by Walaa Chahine
A recent college graduate diving head first into the world of journalism. My interests include TV, science, books, religion, politics, sports, and social media. My favorite thing in the world is the look of disdain people give me when I tell them I hate coffee.
Two days ago, buses carrying residents from the Syrian towns of Foua and Kfraya were attacked by a suicide bomber. They were part of an exchange that allowed Foua and Kfyara residents to flee their rebel-held towns and enter government territory. Out of the 126 people that were burned alive, 80 were children.
Although Al-Qaeda and ISIS have not claimed responsibility, they have targeted the residents of these towns before. The Syrian Observatory for Human Rights stated that these buses were specifically targeted, and past evidence suggests this is likely, especially because these were Shi’ite men, women, and children, coming from Shi’ite villages.
It is important to note that these victims were Shi’ite Muslims, not to divide Muslims, but to shine light on the targeted killing of this specific sect of Muslims. Unfortunately, mainstream media does not acknowledge these attacks as what they are, deliberate acts of murder against a minority group. It is taboo to bring up Shi’ite genocide, it’s taboo to acknowledge any killings of Shi’ite. Most media organizations, even AJ+, who has focused primarily on the war in Syria for several years, shied away from mentioning that these victims were Shi’ite, as if the distinction would somehow diminish the significance of this attack. It’s selective humanity.
Everyone from the top-paid journalists of news outlets to the activists on social media were very quick to acknowledge victims in Syria and demand change when the President of Syria, Bashar Al-Assad, was accused of gassing civilians. Donald Trump even bombed Syria as a response. Despite the fact that the Saturday’s bombing of the convoy created the largest number of casualties in Syria in over a year, the same kind of attention wasn’t given to these victims. To do so would be politically damaging.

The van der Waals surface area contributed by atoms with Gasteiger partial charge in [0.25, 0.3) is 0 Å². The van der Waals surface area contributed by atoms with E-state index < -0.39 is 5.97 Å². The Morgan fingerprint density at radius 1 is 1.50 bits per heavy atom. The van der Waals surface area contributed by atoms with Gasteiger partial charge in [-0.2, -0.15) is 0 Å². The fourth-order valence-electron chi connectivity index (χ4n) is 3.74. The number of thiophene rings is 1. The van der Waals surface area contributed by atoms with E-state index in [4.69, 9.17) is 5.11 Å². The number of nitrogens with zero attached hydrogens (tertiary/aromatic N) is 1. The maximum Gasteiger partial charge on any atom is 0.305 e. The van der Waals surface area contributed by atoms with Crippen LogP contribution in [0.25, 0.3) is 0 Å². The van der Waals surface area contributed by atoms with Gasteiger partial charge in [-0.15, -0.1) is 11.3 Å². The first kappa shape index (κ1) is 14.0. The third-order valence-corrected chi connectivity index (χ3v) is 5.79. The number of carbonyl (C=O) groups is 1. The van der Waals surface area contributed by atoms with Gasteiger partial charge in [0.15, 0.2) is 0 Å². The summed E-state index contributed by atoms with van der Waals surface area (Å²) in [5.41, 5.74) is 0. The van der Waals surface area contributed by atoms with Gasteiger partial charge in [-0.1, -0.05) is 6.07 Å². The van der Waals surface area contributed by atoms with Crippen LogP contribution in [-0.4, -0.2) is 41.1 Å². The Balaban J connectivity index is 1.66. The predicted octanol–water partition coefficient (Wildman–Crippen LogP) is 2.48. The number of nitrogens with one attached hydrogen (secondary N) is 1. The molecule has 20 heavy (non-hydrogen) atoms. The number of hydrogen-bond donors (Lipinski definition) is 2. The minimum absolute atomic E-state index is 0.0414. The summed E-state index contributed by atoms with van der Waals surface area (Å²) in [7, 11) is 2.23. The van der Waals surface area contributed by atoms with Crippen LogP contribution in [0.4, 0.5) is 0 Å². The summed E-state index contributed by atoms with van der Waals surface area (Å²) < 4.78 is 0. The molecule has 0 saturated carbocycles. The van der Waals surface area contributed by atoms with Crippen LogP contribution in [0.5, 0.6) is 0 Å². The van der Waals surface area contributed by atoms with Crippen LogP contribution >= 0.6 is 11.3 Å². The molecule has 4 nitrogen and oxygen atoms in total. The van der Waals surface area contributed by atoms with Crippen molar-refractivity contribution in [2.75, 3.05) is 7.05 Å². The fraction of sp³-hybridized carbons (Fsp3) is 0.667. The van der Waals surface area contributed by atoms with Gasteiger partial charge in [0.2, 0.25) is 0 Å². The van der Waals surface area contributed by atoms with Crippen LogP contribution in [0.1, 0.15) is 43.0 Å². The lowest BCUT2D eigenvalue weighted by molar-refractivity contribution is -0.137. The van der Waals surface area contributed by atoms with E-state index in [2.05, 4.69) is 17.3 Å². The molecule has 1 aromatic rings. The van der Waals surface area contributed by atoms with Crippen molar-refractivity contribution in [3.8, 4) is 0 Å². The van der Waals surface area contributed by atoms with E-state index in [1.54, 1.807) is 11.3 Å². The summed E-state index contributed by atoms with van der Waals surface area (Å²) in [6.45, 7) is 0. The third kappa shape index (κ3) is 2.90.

In this dark game of chess the world is playing, Shi’ite Muslims are on the evil side. For some reason, the media thinks that highlighting the genocide of Shi’ite Muslims means that they are aligning themselves with Iran, and in doing so, aligning themselves with Bashar Al-Assad. They are letting the truth be swept under a rug; ignoring the targeted killing of millions in fear of political backlash.
Shi’ite Muslims in Syria aren’t the only ones ignored. In fact, nobody is more ignored than the people of Yemen. The uprising of Houthis, a Shi’ite led movement, is opposed by Saudi Arabia who has been dropping missiles on them for almost as long as Syria has been at war. Millions are suffering from poverty, more than 10,000 people have been killed, and hundreds of thousands have reached famine conditions. There is a humanitarian crisis in Yemen, but they don’t get the same attention from the media, lawmakers, or Trump because they are being attacked by Saudi Arabia, a US ally. Political fear strikes again.
The same can be said for the situation in Nigeria, where Shi’ites make up a very small of minority of the nation’s Muslims. Last year, hundreds of Shi’ites in the town of Zaria were burnt alive by soldiers and then dumped into mass graves. The leader of the Shi’ite Islamic movement of Nigeria, Sheikh Ibrahim El-ZakZaky, was brutally tortured and kidnapped last year by the Nigerian government, his fate unknown.
In Bahrain, the government continues to divide the Sunni and Shi’ite people by taking away the basic civil rights of its Shi’ite. Despite the fact that they make up more than 70% of Muslims in the country, Shi’ites have little political power in Bahrain. Recently, the government executed three Shi’ite men despite not having any evidence to back up the charges against them. Mass street protests followed in the nation. The country followed in the footsteps of Saudi Arabia, who was met with global condemnation when it executed a top Shi’ite cleric, Sheikh Nimr al-Nimr, along with 47 others.
To condemn such action by these nations is not political suicide, but basic humanitarian effort. Even if one wanted to understand the dynamics of ISIS in the Middle East, they would need to understand who ISIS’s main targets are. Since the early days of Al-Qaeda in Pakistan, the main targets of Islamic terrorists have been Shi’ite Muslims. While Al-Qaeda was targeting Shi’ites there, Saddam Hussein was killing Shi’ites in masses. Today, both the Shi’ites of Pakistan and Iraq are targeted by ISIS at mosques and schools at least one month. Ignoring this leaves out significant pieces that help us all understand the motives of Islamic terrorists.
It is important to keep in mind that highlighting Shi’ite genocide doesn’t mean Sunni victims are less significant. It is sad that any people have to die. However, those victims aren’t targeted for being Sunni, but much like Christians in MENA, Shi’ite Muslims are. Yet, the Eiffel Tower isn’t lit up when they die, Facebook flags aren’t updated, and there isn’t an emergency meeting of international leaders at the UN.
Shi’ite victims are ignored, whether they be from Syria, Pakistan, Yemen, Iraq, Nigeria, Bahrain, or Saudi Arabia. Their names are placed into a folder mainstream media is afraid to touch from fear of political burn, when in reality, Shi’ites are the ones being burned and forgotten. It’s time they were given a voice.